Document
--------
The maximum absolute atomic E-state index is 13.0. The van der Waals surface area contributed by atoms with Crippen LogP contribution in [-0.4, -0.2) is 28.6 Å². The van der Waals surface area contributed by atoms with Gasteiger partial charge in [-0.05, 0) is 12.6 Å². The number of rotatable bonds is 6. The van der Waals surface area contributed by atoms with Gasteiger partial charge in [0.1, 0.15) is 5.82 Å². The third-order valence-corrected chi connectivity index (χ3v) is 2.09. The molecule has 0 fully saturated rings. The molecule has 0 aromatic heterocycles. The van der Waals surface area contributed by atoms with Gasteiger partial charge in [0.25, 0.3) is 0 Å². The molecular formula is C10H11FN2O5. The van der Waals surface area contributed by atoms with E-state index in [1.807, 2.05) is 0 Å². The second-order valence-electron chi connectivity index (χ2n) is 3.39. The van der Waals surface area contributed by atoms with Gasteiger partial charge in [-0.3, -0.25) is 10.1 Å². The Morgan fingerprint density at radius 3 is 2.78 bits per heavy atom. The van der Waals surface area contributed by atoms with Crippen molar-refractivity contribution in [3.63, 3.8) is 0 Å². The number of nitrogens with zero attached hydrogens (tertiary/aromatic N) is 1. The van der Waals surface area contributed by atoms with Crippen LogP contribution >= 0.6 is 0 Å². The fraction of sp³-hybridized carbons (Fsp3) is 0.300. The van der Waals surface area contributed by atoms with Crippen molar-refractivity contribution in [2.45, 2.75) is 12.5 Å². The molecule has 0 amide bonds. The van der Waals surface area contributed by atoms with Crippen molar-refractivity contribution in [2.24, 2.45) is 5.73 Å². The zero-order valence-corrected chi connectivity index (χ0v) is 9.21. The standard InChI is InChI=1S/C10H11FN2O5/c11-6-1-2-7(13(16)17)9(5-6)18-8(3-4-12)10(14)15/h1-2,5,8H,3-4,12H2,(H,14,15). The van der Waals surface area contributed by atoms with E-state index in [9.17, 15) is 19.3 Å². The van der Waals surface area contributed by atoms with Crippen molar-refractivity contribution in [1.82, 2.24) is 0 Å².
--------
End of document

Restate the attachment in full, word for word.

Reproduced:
The maximum absolute atomic E-state index is 13.0. The van der Waals surface area contributed by atoms with Crippen LogP contribution in [-0.4, -0.2) is 28.6 Å². The van der Waals surface area contributed by atoms with Gasteiger partial charge in [-0.05, 0) is 12.6 Å². The number of rotatable bonds is 6. The van der Waals surface area contributed by atoms with Gasteiger partial charge in [0.1, 0.15) is 5.82 Å². The third-order valence-corrected chi connectivity index (χ3v) is 2.09. The molecule has 0 fully saturated rings. The molecule has 0 aromatic heterocycles. The van der Waals surface area contributed by atoms with Gasteiger partial charge in [0.25, 0.3) is 0 Å². The molecular formula is C10H11FN2O5. The van der Waals surface area contributed by atoms with E-state index in [1.807, 2.05) is 0 Å². The second-order valence-electron chi connectivity index (χ2n) is 3.39. The van der Waals surface area contributed by atoms with Gasteiger partial charge in [-0.3, -0.25) is 10.1 Å². The Morgan fingerprint density at radius 3 is 2.78 bits per heavy atom. The van der Waals surface area contributed by atoms with Crippen molar-refractivity contribution in [3.63, 3.8) is 0 Å². The number of nitrogens with zero attached hydrogens (tertiary/aromatic N) is 1. The van der Waals surface area contributed by atoms with Crippen LogP contribution >= 0.6 is 0 Å². The fraction of sp³-hybridized carbons (Fsp3) is 0.300. The van der Waals surface area contributed by atoms with Crippen molar-refractivity contribution in [2.45, 2.75) is 12.5 Å². The molecule has 0 amide bonds. The van der Waals surface area contributed by atoms with Crippen molar-refractivity contribution in [2.24, 2.45) is 5.73 Å². The zero-order valence-corrected chi connectivity index (χ0v) is 9.21. The standard InChI is InChI=1S/C10H11FN2O5/c11-6-1-2-7(13(16)17)9(5-6)18-8(3-4-12)10(14)15/h1-2,5,8H,3-4,12H2,(H,14,15). The van der Waals surface area contributed by atoms with E-state index in [9.17, 15) is 19.3 Å². The van der Waals surface area contributed by atoms with Crippen molar-refractivity contribution in [1.82, 2.24) is 0 Å².